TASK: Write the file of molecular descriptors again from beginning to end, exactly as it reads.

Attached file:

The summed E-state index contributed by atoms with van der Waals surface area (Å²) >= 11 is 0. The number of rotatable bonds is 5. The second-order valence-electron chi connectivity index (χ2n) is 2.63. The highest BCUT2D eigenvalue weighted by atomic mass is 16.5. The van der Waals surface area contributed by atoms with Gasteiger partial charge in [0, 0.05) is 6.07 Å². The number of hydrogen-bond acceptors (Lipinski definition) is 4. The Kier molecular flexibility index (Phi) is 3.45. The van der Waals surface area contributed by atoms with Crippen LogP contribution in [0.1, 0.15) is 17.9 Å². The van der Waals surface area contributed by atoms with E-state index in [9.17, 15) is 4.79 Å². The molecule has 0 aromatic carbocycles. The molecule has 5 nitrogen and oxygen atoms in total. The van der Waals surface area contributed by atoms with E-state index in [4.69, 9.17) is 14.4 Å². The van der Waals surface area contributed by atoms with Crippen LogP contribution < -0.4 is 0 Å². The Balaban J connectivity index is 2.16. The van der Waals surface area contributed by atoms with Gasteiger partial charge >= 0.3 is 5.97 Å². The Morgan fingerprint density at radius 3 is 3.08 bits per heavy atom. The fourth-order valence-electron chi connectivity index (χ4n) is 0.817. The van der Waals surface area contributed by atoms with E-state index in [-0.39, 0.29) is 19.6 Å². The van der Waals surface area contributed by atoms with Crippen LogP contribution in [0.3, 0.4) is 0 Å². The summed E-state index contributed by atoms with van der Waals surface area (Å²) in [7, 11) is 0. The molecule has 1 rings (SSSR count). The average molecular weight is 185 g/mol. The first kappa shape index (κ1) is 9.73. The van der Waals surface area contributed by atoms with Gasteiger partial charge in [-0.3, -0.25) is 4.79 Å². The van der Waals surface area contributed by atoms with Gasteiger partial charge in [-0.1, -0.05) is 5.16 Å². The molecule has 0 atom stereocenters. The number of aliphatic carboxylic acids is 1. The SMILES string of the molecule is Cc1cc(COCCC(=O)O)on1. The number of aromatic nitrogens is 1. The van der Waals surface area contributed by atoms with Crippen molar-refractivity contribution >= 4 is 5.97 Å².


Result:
The summed E-state index contributed by atoms with van der Waals surface area (Å²) >= 11 is 0. The number of rotatable bonds is 5. The second-order valence-electron chi connectivity index (χ2n) is 2.63. The highest BCUT2D eigenvalue weighted by atomic mass is 16.5. The van der Waals surface area contributed by atoms with Gasteiger partial charge in [0, 0.05) is 6.07 Å². The number of hydrogen-bond acceptors (Lipinski definition) is 4. The Kier molecular flexibility index (Phi) is 3.45. The van der Waals surface area contributed by atoms with Crippen LogP contribution in [0.1, 0.15) is 17.9 Å². The van der Waals surface area contributed by atoms with E-state index in [9.17, 15) is 4.79 Å². The molecule has 0 aromatic carbocycles. The molecule has 5 nitrogen and oxygen atoms in total. The van der Waals surface area contributed by atoms with E-state index in [4.69, 9.17) is 14.4 Å². The van der Waals surface area contributed by atoms with Crippen LogP contribution < -0.4 is 0 Å². The Balaban J connectivity index is 2.16. The van der Waals surface area contributed by atoms with Gasteiger partial charge >= 0.3 is 5.97 Å². The Morgan fingerprint density at radius 3 is 3.08 bits per heavy atom. The fourth-order valence-electron chi connectivity index (χ4n) is 0.817. The van der Waals surface area contributed by atoms with E-state index in [-0.39, 0.29) is 19.6 Å². The van der Waals surface area contributed by atoms with Crippen LogP contribution in [0.3, 0.4) is 0 Å². The summed E-state index contributed by atoms with van der Waals surface area (Å²) in [7, 11) is 0. The molecule has 1 rings (SSSR count). The average molecular weight is 185 g/mol. The first kappa shape index (κ1) is 9.73. The van der Waals surface area contributed by atoms with Gasteiger partial charge in [-0.3, -0.25) is 4.79 Å². The van der Waals surface area contributed by atoms with Gasteiger partial charge in [-0.1, -0.05) is 5.16 Å². The molecule has 0 atom stereocenters. The number of aliphatic carboxylic acids is 1. The SMILES string of the molecule is Cc1cc(COCCC(=O)O)on1. The number of aromatic nitrogens is 1. The van der Waals surface area contributed by atoms with Crippen molar-refractivity contribution >= 4 is 5.97 Å².